Lately, though, I’ve been reflecting more than usual on how some of our parenting methods are manifest in our kids’ wants, beliefs, and actions. I’m sure that this train of thought has been brought on by seeing my kids in a school environment with other children that are the products of their own (mostly wonderful, supportive, and loving) families.
I hear a lot about parent guilt and parent worry. (Did any of you catch Terry Gross’s interview with Brigid Schulte?) With a rare few exceptions, I haven’t really experienced much of that so far. Henry and I entered this deal with close to zero experience in the parenting department, but I always knew that we’d all be okay. So far, so good.
In some ways, we’ve been lucky. Our kids were born healthy and haven’t had any major health crises or experienced any allergies so far. We live in a community that is generally a very safe place both in terms of crime and environmental conditions.
In other ways, we’ve taken a few uncomplicated, inexpensive steps to provide conditions for our kids to thrive.
They started out healthy, but we’ve done our best to keep them in good shape. Real food including plenty of fruits, vegetables, whole grains, good fats, an assortment of dairy, and some fish and wild or grass-fed/pastured meat and extremely limited amounts of junk food and sweetened beverages (pretty much only when some third party gives it to them, and we’d have to make a big stink to refuse). Plenty of hours for sleep and a somewhat regular schedule. Plenty of opportunities to exercise (even indoors in our tiny space). Limited exposure to chemicals and toxins. Good hygiene but still plenty of dirt and bacteria. Vaccines (I know some of you won’t agree, but you’re not going to sway me here, so let’s just not go there.) Check ups with an awesome pediatrician. Lots of talk about how our bodies work and how we need to care for our bodies so that we can stay healthy
This means different things at different ages, but our kids know that they are safe at home and at the homes of other caregivers. We are as sure as we’ll ever be that the people in their lives are not going to harm them, and we’ve worked to reduce the number of physical hazards they will face in their everyday lives and spaces. Guns are totally unaccessible, and the kids understand that they are never supposed to touch a gun if they accidentally come across one. My mom’s been schlepping them to swimming lessons twice a week for two years partly because they enjoy it and partly because knowing how to swim could save their life in a crisis situation someday. They wear bike helmets when riding or scootering, so when they crash and burn and come crying to me with bloody knees, I can reassure them that they’re going to be okay. Even if I wanted to, I know that I can’t eliminate the risk of injury in their lives, and I also know that letting them loose to face some unpleasant consequences is a healthy part of growing up.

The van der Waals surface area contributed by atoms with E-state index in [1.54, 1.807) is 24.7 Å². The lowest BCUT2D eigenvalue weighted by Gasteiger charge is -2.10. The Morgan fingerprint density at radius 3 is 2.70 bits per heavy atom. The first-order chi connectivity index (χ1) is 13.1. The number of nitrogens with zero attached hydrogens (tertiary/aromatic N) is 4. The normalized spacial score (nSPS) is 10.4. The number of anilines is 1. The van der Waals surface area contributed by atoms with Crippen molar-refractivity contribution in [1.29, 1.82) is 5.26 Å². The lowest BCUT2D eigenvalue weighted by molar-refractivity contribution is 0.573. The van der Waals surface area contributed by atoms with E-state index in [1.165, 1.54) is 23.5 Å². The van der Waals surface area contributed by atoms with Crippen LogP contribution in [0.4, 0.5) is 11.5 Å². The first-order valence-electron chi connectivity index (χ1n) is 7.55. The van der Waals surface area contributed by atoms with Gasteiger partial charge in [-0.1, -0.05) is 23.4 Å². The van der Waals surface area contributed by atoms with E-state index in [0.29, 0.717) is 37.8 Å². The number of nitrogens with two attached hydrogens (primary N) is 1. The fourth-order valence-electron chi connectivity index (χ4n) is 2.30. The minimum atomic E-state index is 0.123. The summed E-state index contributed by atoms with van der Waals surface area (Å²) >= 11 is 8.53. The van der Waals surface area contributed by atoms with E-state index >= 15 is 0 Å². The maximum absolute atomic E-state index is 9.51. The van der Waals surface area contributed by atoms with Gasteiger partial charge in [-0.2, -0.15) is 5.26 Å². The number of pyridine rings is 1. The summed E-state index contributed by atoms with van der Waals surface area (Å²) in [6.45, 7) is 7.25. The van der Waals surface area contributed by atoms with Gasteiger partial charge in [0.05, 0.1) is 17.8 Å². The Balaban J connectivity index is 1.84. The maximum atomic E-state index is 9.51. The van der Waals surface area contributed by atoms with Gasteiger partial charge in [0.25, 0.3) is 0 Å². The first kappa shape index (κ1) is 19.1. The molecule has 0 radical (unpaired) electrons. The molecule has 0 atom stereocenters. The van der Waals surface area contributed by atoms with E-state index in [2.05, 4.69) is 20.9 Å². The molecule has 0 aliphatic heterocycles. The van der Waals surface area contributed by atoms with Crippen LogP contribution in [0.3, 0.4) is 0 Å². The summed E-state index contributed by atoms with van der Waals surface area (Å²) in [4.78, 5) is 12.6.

Our house is not big, but it does have character. Our property may be full of knee-chewing gravel roads and poison-oak, but it also has big trees, fresh air, mud puddles, chickens, wildflowers, bird songs, and slugs. The world around them is alive and thought-provoking and endlessly complex.
Some Resources for Creativity and Entertainment
Our kids don’t have every toy their hearts desire, but they do have a somewhat curated collection of things that enable them to play creatively: Legos, puzzles, stuffed animals, basic art supplies, coloring books, and blocks plus a bunch of regular household stuff to wear, glue, make noise with, build with, throw, stack, etc. I’d be lying if I told you that my kids never whined, but it is actually pretty rare that they whine about being bored. With some “tools” and a small amount of space, they are usually able to independently come up with some sort of activity that will keep them busy for a good long while.
We (especially I) tried to enforce an absolute ban on all screen time for Levi and Charlotte until at least age two (as recommended by the AAP). Since as they’ve gotten older, some screen time has crept into their lives, but we still work actively to limit their exposure to electronic media. Except for very rare occasions with friends, they never play games on screens. They probably watch about 2 hours per week of mostly educational-ish/cartoon TV (Sesame Street, Dora, and the like) with an occasional kids movie or smattering of YouTube clips thrown in. Thankfully, they have grandparents who are mostly on board with this plan even if at times they are a little more lenient than I would prefer. We feel like they have plenty of years in front of them to sit with screens, and at this age, we aren’t doing them a disservice by holding it all off for a little longer.
A Team of Loving, Committed Adults
Mama, Pa, five grandparents, a couple great grandparents, aunts and uncles, neighbors, teachers, Henry’s horseshoeing clients, etc. These two kids couldn’t possibly be more loved or supported. It is my hope that as they grow, they will always have their pick of healthy mentors and counselors who will be able to help guide them through troubling times.
a few thoughts about school…
Our experiences with (pre)school last year were mediocre at best. The program we chose, one that was highly recommended by several trusted sources, turned out to be unexceptional and not a great fit for us. Levi made it through the year unscathed, but there were lots of little things about the environment, the structure, the activities, and the vibe that bothered me. I went into the year thinking that I was pretty relaxed about my expectations, but I learned (about myself) that I actually have a fairly strong vision about what school should feel like or at least what it shouldn’t feel like.
This school year has been a million times better. If you’ve run into me in the last six months, you’ve probably heard me gushing about Levi’s teacher and professing my love for Charlotte’s preschool program. Henry and I agree that choosing to place our kids in these two schools is probably the best parenting decision we’ve made to date.
(Feel free to ignore this next part if you’re not in the Philomath/Corvallis area, but I need to name names here because I love them so.)